#169. Head to the city for lunch. We did that on Saturday after having heard earlier in the week about Lucky Moo. (The name alone would have been enough to send me there). Lucky Moo for Yum Yum Chinese food on the city’s Gandhi Square is where restaurateur Jaco Welgemoed has set up shop, far from his previous ventures which included Cite in Dunkeld, The Circle champagne Bar in Greenside and the Singing Fig in Norwood. It’s also far from his “fine dining” past at around R35 a dish but close to what inspired him to start those new [at the time] restaurants. Delicious food. Great dining concept. Continue reading →
#158. Go for a city walk. With the John Moffat Building at Wits University celebrating 50 years of being, today was declared a “Grand Day of [architectural] Celebrations”. So we joined the small crowd at the University for an urban walking tour taking in 40 of Joburg’s best historic buildings.
The route started at Brickfields, the social housing development that has transformed Newtown, bringing in high-volume residential accommodation that can sustain all the amenities that make city life worth living – coffee shops, a book shop, art galleries and restaurants. From there we crossed to the Market Theatre (once the Indian fruit market but that was in the the 1930s) to stand in Mary Fitzgerald Square and take in the view of Museum Africa on one side and one of the city’s hostel compounds for its mineworkers (now the Worker’s Museum) that was built in the late 1800s. Then this place was a crazy tented camp town that probably (to my mind anyway) looked and felt a lot like Deadwood Continue reading →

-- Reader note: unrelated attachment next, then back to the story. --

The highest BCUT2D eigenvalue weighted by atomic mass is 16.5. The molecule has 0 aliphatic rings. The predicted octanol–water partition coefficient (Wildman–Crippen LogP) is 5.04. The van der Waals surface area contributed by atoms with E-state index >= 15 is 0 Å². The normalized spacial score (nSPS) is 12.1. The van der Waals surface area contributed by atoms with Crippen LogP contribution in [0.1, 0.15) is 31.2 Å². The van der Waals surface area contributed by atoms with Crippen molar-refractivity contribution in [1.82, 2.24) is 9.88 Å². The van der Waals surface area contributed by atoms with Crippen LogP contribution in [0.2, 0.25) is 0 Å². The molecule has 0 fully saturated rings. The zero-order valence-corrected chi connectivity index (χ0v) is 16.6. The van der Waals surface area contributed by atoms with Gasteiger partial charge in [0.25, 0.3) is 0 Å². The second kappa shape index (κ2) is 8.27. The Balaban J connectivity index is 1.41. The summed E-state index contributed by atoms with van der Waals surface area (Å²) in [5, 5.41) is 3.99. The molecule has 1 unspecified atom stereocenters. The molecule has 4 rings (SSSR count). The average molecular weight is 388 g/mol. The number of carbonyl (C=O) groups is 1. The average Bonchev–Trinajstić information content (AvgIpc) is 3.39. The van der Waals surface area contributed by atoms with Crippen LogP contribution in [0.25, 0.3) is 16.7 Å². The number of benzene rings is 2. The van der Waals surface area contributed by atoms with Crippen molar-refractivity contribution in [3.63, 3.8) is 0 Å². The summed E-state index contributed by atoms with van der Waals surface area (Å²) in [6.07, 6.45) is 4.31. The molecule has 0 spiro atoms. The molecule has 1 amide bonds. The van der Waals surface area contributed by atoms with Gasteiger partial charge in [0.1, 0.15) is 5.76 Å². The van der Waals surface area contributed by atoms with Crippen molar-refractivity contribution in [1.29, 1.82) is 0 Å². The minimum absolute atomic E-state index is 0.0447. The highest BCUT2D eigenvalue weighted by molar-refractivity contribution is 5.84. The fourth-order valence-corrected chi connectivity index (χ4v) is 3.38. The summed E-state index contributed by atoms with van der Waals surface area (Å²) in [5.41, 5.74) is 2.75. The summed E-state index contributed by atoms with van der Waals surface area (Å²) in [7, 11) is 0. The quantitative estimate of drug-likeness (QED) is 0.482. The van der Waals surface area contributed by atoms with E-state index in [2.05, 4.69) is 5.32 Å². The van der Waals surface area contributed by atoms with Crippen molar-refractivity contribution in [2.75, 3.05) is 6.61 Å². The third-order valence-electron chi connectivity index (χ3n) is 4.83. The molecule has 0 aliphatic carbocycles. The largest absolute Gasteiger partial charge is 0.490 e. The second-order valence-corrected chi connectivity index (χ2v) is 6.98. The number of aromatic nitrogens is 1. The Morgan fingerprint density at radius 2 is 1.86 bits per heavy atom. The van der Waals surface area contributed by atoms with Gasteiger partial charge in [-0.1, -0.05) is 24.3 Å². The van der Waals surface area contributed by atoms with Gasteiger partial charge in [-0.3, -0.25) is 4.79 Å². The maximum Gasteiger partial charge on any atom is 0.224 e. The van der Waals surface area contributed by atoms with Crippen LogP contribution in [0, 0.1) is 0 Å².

#118. Celebrate what’s good about this city. And there’s lots. On Thursday night I was at Constitution Hill’s Round House toasting Joburg’s inner-city developments. The Halala Awards were started by the Johannesburg Development Agency last year to reward the brave who have ventured where most people fear to tread – town. Not only have they ventured, they have also put money into developing oases of calm in a city, that as Ruby Matang, a Johannesburg city councillor put it, “oscillates between decline and vibrancy”. Continue reading →